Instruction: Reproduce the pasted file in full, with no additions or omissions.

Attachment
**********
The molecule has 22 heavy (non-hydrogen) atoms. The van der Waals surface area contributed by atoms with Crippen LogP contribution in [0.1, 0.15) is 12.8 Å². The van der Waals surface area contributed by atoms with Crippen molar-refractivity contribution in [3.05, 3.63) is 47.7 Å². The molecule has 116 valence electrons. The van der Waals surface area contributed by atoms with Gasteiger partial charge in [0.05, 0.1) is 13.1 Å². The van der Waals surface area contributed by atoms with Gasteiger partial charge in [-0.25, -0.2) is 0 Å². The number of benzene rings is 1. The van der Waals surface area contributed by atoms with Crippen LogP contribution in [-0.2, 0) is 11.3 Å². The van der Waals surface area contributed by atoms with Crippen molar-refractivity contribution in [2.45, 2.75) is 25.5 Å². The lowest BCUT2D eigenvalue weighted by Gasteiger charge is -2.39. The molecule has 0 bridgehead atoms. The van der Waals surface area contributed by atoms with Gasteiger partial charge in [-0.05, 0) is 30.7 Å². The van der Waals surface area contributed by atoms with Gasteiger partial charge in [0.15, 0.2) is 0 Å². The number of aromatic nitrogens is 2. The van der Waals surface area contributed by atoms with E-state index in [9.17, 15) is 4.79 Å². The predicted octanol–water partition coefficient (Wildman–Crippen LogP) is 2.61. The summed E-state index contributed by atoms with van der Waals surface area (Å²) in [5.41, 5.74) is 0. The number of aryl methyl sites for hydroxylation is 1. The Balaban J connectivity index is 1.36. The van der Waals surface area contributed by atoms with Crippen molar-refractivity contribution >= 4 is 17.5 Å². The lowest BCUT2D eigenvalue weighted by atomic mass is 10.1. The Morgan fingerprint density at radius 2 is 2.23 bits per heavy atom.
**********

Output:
The molecule has 22 heavy (non-hydrogen) atoms. The van der Waals surface area contributed by atoms with Crippen LogP contribution in [0.1, 0.15) is 12.8 Å². The van der Waals surface area contributed by atoms with Crippen molar-refractivity contribution in [3.05, 3.63) is 47.7 Å². The molecule has 116 valence electrons. The van der Waals surface area contributed by atoms with Gasteiger partial charge in [0.05, 0.1) is 13.1 Å². The van der Waals surface area contributed by atoms with Gasteiger partial charge in [-0.25, -0.2) is 0 Å². The number of benzene rings is 1. The van der Waals surface area contributed by atoms with Crippen LogP contribution in [-0.2, 0) is 11.3 Å². The van der Waals surface area contributed by atoms with Crippen molar-refractivity contribution in [2.45, 2.75) is 25.5 Å². The lowest BCUT2D eigenvalue weighted by Gasteiger charge is -2.39. The molecule has 0 bridgehead atoms. The van der Waals surface area contributed by atoms with Gasteiger partial charge in [-0.05, 0) is 30.7 Å². The van der Waals surface area contributed by atoms with Gasteiger partial charge in [0.15, 0.2) is 0 Å². The number of aromatic nitrogens is 2. The van der Waals surface area contributed by atoms with E-state index in [9.17, 15) is 4.79 Å². The predicted octanol–water partition coefficient (Wildman–Crippen LogP) is 2.61. The summed E-state index contributed by atoms with van der Waals surface area (Å²) in [5.41, 5.74) is 0. The number of aryl methyl sites for hydroxylation is 1. The Balaban J connectivity index is 1.36. The van der Waals surface area contributed by atoms with Crippen molar-refractivity contribution >= 4 is 17.5 Å². The lowest BCUT2D eigenvalue weighted by atomic mass is 10.1. The Morgan fingerprint density at radius 2 is 2.23 bits per heavy atom.